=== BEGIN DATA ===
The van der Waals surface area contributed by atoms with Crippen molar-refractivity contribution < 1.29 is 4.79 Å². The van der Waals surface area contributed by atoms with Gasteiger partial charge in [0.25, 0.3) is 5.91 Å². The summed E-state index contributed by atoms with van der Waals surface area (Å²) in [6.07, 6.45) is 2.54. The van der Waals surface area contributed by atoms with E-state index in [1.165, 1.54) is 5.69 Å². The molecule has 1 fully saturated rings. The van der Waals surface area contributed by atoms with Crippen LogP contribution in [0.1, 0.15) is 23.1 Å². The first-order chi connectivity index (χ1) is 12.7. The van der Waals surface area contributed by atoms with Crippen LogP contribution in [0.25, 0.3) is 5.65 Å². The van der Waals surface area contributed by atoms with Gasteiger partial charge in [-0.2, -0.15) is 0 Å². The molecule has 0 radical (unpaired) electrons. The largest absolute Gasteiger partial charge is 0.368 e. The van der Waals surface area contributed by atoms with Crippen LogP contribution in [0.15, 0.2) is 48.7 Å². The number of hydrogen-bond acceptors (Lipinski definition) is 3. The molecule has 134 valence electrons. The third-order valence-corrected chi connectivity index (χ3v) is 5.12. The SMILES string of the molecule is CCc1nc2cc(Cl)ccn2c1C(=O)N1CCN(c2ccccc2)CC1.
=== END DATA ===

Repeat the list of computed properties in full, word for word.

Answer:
The van der Waals surface area contributed by atoms with Crippen molar-refractivity contribution < 1.29 is 4.79 Å². The van der Waals surface area contributed by atoms with Gasteiger partial charge in [0.25, 0.3) is 5.91 Å². The summed E-state index contributed by atoms with van der Waals surface area (Å²) in [6.07, 6.45) is 2.54. The van der Waals surface area contributed by atoms with E-state index in [1.165, 1.54) is 5.69 Å². The molecule has 1 fully saturated rings. The van der Waals surface area contributed by atoms with Crippen LogP contribution in [0.1, 0.15) is 23.1 Å². The first-order chi connectivity index (χ1) is 12.7. The van der Waals surface area contributed by atoms with Crippen LogP contribution in [0.25, 0.3) is 5.65 Å². The van der Waals surface area contributed by atoms with Gasteiger partial charge in [-0.2, -0.15) is 0 Å². The molecule has 0 radical (unpaired) electrons. The largest absolute Gasteiger partial charge is 0.368 e. The van der Waals surface area contributed by atoms with Crippen LogP contribution in [0.15, 0.2) is 48.7 Å². The number of hydrogen-bond acceptors (Lipinski definition) is 3. The molecule has 134 valence electrons. The third-order valence-corrected chi connectivity index (χ3v) is 5.12. The SMILES string of the molecule is CCc1nc2cc(Cl)ccn2c1C(=O)N1CCN(c2ccccc2)CC1.